Deuteronomy 18:20, despite it's dismissal by many still holds weight today that false prophets are to be rejected should they even have ONE false prophecy.

While under the New Covenant we are not to stone false prophets as found in Deuteronomy 18:20, this doesn't downplay the seriousness of false prophecy and the person who made the prediction should be rebuked, brought to repentance and must cease involvement in prophetic ministry. Contrary to the claims of The KC prophets, JWs and Mormons, One prophecy is enough to disqualify you for being in that office.

Yeshua would condemn these men to hell for what they encourage and he hates man made doctrines, things which would send people to hell if held to, hence why he spoke so vehemently against the Pharisees.

Even if a  prophet comes along proclaiming Gods name, yet he has poisonous error, he is not to be accepted and its a given in the TANAKH that a false prophet is dead, at least until the final resurrection in Daniel 12 where he will be judged.

If Yeshua/Jesus rose from the dead, it is a sign that he has the Father's stamp of approval and thus he would not at all under the condemnation of Deuteronomy 13.

He exhorted many to turn back to the Father before it was two late and of course by faith in Christ we can have salvation.

If Christ hasn't risen, then I am a fool for even writing this article, others and more.

If Jesus Christ were to show he has the Father's approval and came to you and you choose not to believe, then there isn't more I can do except pray for you.

Hope this article has been a blessing.

I also encourage individuals to pick up a copy of John MacArthur's book Strange Fire if you have not done so, It is well worth reading and has certainly been very helpful.

Answering Judaism

Addendum: I am aware of John MacArthur's claim about the Mark of the Beast, that issue will be addressed in a future article if the Lord Wills.


  1. This is Yehuda Yisrael. Let me reiterate this one more time...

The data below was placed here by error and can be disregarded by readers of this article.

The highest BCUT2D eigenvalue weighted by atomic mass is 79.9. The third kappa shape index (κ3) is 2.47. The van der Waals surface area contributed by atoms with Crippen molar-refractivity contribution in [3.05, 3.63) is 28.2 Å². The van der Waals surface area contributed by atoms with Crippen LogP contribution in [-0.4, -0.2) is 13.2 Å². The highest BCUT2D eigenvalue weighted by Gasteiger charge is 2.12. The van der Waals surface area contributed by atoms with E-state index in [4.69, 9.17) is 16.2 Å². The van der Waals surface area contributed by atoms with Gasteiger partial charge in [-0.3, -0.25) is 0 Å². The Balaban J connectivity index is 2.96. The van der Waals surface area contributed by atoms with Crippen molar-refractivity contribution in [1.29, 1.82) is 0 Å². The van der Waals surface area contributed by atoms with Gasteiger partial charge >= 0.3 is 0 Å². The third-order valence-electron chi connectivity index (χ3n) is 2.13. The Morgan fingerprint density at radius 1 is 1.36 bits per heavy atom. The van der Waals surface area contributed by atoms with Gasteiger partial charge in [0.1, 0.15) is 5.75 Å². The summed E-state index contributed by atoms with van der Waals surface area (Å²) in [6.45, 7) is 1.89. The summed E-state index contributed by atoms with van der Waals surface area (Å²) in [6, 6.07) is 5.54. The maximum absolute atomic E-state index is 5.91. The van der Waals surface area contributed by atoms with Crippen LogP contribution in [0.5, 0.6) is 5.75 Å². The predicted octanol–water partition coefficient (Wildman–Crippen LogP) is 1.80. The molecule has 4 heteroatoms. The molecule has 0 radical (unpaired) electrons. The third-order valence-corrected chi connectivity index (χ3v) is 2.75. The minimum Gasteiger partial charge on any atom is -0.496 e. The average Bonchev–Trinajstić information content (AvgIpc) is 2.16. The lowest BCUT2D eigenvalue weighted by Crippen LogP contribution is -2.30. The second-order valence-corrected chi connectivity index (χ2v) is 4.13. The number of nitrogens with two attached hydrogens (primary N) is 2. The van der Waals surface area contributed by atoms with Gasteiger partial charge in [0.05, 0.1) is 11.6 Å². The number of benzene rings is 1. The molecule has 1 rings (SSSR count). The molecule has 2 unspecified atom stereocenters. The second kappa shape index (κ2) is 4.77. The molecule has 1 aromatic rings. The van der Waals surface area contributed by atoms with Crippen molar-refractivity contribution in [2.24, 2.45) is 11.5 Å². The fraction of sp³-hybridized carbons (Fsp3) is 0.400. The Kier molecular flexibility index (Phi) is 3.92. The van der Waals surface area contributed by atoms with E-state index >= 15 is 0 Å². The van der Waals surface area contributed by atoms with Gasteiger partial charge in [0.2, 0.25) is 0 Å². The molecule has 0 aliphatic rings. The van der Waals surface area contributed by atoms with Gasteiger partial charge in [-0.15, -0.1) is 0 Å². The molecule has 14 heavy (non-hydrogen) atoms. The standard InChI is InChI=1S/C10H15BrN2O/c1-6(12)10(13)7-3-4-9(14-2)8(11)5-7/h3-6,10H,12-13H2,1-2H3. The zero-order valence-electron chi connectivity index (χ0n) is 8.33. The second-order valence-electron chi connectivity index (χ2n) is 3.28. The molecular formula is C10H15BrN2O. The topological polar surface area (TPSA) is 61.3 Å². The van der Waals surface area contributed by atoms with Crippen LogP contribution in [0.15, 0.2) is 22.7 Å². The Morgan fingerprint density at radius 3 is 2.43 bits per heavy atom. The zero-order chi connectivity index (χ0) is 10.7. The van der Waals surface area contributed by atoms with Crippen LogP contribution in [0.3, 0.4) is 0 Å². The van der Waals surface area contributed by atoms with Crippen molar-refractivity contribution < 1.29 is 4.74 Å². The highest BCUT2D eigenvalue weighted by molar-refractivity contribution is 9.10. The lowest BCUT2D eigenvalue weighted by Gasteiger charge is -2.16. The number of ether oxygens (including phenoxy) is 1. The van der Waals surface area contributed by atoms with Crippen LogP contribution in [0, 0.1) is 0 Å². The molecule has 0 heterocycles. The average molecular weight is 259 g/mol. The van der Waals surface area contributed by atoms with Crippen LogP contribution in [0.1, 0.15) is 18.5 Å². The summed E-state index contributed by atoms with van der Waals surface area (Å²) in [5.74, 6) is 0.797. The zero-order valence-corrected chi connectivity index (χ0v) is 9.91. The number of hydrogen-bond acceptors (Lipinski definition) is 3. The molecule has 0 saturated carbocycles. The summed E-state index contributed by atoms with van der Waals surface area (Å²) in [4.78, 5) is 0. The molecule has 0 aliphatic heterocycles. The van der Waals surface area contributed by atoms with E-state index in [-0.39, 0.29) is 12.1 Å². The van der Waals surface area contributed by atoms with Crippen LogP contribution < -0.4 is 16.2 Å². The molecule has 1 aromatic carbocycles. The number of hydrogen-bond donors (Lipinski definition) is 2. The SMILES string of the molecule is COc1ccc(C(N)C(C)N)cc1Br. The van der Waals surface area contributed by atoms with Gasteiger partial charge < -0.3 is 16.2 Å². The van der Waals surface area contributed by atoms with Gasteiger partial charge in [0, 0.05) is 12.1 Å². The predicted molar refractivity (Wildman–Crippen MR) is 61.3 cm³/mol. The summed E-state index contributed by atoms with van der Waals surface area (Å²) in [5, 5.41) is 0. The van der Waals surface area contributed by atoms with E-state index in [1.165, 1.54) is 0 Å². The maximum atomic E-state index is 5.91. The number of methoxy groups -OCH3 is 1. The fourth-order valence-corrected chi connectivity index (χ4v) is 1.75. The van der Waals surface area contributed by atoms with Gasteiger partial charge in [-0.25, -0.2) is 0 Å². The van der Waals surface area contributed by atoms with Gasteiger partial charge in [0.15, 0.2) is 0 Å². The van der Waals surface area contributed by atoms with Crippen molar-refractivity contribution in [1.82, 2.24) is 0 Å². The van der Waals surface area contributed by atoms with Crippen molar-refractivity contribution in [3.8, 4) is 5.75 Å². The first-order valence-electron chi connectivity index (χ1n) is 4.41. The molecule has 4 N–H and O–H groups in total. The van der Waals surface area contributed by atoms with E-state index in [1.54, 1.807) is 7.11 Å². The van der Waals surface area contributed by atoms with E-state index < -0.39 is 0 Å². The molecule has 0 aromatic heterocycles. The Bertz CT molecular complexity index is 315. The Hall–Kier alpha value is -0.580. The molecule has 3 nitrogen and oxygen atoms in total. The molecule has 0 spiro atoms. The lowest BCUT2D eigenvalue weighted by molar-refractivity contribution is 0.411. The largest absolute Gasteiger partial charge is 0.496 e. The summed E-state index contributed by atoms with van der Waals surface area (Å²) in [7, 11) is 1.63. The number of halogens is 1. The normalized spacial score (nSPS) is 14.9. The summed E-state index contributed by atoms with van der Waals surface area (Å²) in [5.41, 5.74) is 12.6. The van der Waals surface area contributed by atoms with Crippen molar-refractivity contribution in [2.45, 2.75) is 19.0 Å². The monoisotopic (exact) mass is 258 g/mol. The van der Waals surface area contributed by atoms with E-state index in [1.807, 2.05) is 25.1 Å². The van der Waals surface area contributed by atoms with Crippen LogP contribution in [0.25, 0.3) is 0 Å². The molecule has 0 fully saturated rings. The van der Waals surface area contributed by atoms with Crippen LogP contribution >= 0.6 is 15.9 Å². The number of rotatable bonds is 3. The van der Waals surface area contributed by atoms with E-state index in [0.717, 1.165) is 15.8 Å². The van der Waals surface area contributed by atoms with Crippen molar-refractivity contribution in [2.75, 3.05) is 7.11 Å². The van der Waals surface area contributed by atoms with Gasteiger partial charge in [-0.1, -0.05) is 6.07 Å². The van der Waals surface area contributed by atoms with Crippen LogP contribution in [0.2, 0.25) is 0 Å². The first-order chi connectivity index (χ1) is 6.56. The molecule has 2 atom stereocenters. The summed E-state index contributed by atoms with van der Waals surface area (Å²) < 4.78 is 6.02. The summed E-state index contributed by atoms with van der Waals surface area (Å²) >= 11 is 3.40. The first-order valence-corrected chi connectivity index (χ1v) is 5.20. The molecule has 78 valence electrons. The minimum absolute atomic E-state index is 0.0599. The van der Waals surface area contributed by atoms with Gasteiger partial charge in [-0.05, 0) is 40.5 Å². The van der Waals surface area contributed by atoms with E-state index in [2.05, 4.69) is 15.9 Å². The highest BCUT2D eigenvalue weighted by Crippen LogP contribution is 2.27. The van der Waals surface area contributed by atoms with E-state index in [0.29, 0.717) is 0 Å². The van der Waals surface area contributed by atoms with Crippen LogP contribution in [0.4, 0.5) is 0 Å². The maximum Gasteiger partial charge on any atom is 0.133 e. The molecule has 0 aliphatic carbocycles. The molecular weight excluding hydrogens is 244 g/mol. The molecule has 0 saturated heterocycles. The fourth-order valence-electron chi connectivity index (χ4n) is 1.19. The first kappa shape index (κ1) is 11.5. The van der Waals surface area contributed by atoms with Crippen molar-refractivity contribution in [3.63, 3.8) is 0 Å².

If Jesus claimed to be divine, then I would reject him as a prophet of G-d. Why? Because the Torah tells me to!

    Deuteronomy 13:2. If there will arise among you a prophet, or a dreamer of a dream, and he gives you a sign or a wonder,

    (In the case of Jesus, he claimed that the sign or a wonder was that he would be killed and then resurrect himself three days later.)

    Deuteronomy 13:3. and the sign or the wonder of which he spoke to you happens, [and he] says, "Let us go after other gods which you have not known, and let us worship them,"

    (In the case of Jesus, lets say that this sign or a wonder that Jesus prophesied about, hypothetically came true, and Jesus actually did rise from the dead on the third day after he was killed on the cross. Let's also hypothetically assume that Jesus claimed to be "fully divine." If Jesus truly made such a claim, then he is telling the Israelites to "go after another god which you have not known, and to worship him.")

    Deuteronomy 13:4. you shall not heed the words of that prophet, or that dreamer of a dream; for the Lord, your God, is testing you, to know whether you really love the Lord, your God, with all your heart and with all your soul.

    I do not believe that the resurrection of Jesus actually happened for obvious reasons...But even if it hypothetically did occur, I would still reject Jesus as being a true prophet, especially if he instructed us to acknowledge him as divine. Did Abraham pray to Jesus? Did Moses pray to Jesus? How about King David? Once again, the burden of proof is on you to demonstrate that G-d instructed us to acknowledge Jesus as divine in the Tanach. As we both know, G-d never instructed us to do this. Thus, if Jesus indeed saw himself as divine, then he is simply "another god which we have not known." Deuteronomy 13:2-4 makes it abundantly clear that even if the resurrection happened, Jesus cannot be divine...

    Ultimately, the burden of proof is on you to demonstrate that if a man resurrects himself, this means that he is synonymous with Hashem. I've searched the Tanach and I cannot find anything that even remotely supports this idea!

    Resurrection or not, jesus cannot be divine...

    1. Hi Yehuda.

      My argument is not the resurrection makes someone synonymous with Ha Shem, My argument is that his resurrection means that he has God's stamp of approval.

      His deity is not contingent on the resurrection.

      Jesus while he claimed to be divine, he ultimately claimed to be your God, but didn't claim to be the Father in heaven.

      While in the TANAKH they didn't pray to Jesus directly, they responded to the Revelations given to them, because of their pointing to him.

      If the resurrection happened, then Jesus' claims about himself are verified to be true. If his claims to deity were false and if the resurrection never happened, you would certainly be correct that he is leading people to gods you have not known.